• Ju 87 V10: Registration D-IHFH (changed to Stammkennzeichen of TK+HD). W.Nr 4928. First flown 17 March 1938
  • Ju 87 V11: Stammkennzeichen of TV+OV. W.Nr 4929. First flown 12 May 1938

Ju 87D Edit

Despite the Stuka's vulnerability to enemy fighters having been exposed during the Battle of Britain, the Luftwaffe had no choice but to continue its development, as there was no replacement aircraft in sight. [55] The result was the D-series. In June 1941, the RLM ordered five prototypes, the Ju 87 V21–25. A Daimler-Benz DB 603 powerplant was to be installed in the Ju 87 D-1, but it did not have the power of the Jumo 211 and performed "poorly" during tests and was dropped. [56] The Ju 87 D-series featured two coolant radiators underneath the inboard sections of the wings, while the oil cooler was relocated to the position formerly occupied by the single, undernose "chin" coolant radiator. The D-series also introduced an aerodynamically refined cockpit with better visibility and space. [57] Armour protection was increased and a new dual-barrel 7.92 mm (.312 in) MG 81Z machine gun with an extremely high rate of fire was installed in the rear defensive position. Engine power was increased again, the Jumo 211J now delivering 1,420 PS (1,044 kW or 1,400 hp). [57] Bomb carrying ability was nearly quadrupled from 500 kg (1,100 lb) in the B-version to 1,800 kg (4,000 lb) in the D-version (max. load for short ranges, overload condition), a typical bomb load ranged from 500–1,200 kg (1,100–2,600 lb). [58]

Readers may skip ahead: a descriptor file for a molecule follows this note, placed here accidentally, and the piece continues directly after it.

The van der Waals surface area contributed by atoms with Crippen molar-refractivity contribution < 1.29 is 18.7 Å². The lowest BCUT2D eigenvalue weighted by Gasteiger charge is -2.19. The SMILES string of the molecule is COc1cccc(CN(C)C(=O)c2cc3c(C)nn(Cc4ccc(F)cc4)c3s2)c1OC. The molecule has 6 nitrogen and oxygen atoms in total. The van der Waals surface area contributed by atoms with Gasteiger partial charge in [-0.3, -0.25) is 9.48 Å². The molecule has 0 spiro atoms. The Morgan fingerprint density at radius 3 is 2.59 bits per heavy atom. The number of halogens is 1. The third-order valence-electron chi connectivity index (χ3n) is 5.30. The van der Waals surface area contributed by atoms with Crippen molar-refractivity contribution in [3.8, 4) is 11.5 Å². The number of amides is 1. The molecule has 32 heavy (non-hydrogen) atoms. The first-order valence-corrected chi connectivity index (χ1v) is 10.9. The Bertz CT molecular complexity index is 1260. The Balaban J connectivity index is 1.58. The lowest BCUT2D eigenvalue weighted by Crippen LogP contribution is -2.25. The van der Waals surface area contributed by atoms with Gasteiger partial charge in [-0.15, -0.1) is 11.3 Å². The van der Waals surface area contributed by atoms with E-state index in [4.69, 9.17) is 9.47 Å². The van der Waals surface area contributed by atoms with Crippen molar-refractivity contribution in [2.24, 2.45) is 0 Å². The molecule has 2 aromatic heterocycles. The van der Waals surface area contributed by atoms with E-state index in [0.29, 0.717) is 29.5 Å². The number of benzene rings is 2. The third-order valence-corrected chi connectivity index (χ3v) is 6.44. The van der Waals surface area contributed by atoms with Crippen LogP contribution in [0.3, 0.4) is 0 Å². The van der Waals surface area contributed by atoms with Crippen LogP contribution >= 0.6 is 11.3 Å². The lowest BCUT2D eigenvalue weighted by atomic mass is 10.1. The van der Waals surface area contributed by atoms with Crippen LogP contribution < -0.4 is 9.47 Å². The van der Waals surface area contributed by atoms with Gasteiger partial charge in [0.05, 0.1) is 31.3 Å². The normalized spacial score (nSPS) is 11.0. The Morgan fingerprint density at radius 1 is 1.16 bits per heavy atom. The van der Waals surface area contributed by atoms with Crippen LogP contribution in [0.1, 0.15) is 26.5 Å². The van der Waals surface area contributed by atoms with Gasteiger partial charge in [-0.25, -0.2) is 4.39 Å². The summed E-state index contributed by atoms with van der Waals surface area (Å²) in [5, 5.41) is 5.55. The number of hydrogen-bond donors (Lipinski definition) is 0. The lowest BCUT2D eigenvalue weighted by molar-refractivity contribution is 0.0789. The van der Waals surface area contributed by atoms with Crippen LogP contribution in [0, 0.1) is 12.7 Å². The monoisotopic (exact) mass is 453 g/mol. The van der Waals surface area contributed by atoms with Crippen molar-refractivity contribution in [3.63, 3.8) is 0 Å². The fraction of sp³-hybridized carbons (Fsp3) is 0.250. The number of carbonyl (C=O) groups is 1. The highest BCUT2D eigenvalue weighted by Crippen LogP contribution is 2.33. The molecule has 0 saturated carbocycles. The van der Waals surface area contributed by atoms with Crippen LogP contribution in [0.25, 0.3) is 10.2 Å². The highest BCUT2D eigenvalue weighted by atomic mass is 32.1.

The internal fuel capacity of the Ju 87D was raised to 800 L (of which 780 L were usable) by adding wing tanks while retaining the option to carry two 300 L drop tanks. Tests at Rechlin-Lärz Airfield revealed it made possible a flight duration of 2 hours and 15 minutes. With an extra two 300 L (80 US gal) fuel tanks, it could achieve four hours flight time. [57]

The D-2 was a variant used as a glider tug by converting older D-series airframes. It was intended as the tropical version of the D-1 and had heavier armour to protect the crew from ground fire. The armour reduced its performance and caused the Oberkommando der Luftwaffe to "place no particular value on the production of the D-2". [57] The D-3 was an improved D-1 with more armour for its ground-attack role. Some Ju 87 D-3s were designated D-3N or D-3 trop and fitted with night or tropical equipment. [57] The D-4 designation applied to a prototype torpedo-bomber version, which could carry a 750–905 kg (1,653–1,995 lb) aerial torpedo on a PVC 1006 B rack—this setup would have had the capacity to carry the Luftorpedo LT 850, the German version of the well-proven Japanese Type 91 aerial torpedo of 848 kg (1,870 lb). The D-4 was to be converted from D-3 airframes and, in place of the carrier-specific Ju 87C series designs, operated from the aircraft carrier Graf Zeppelin. [59] Other modifications included a flame eliminator and, unlike earlier D variants, two 20 mm MG 151/20 cannon, while the radio operator/rear gunner's ammunition supply was increased by 1,000 to 2,000 rounds. [60]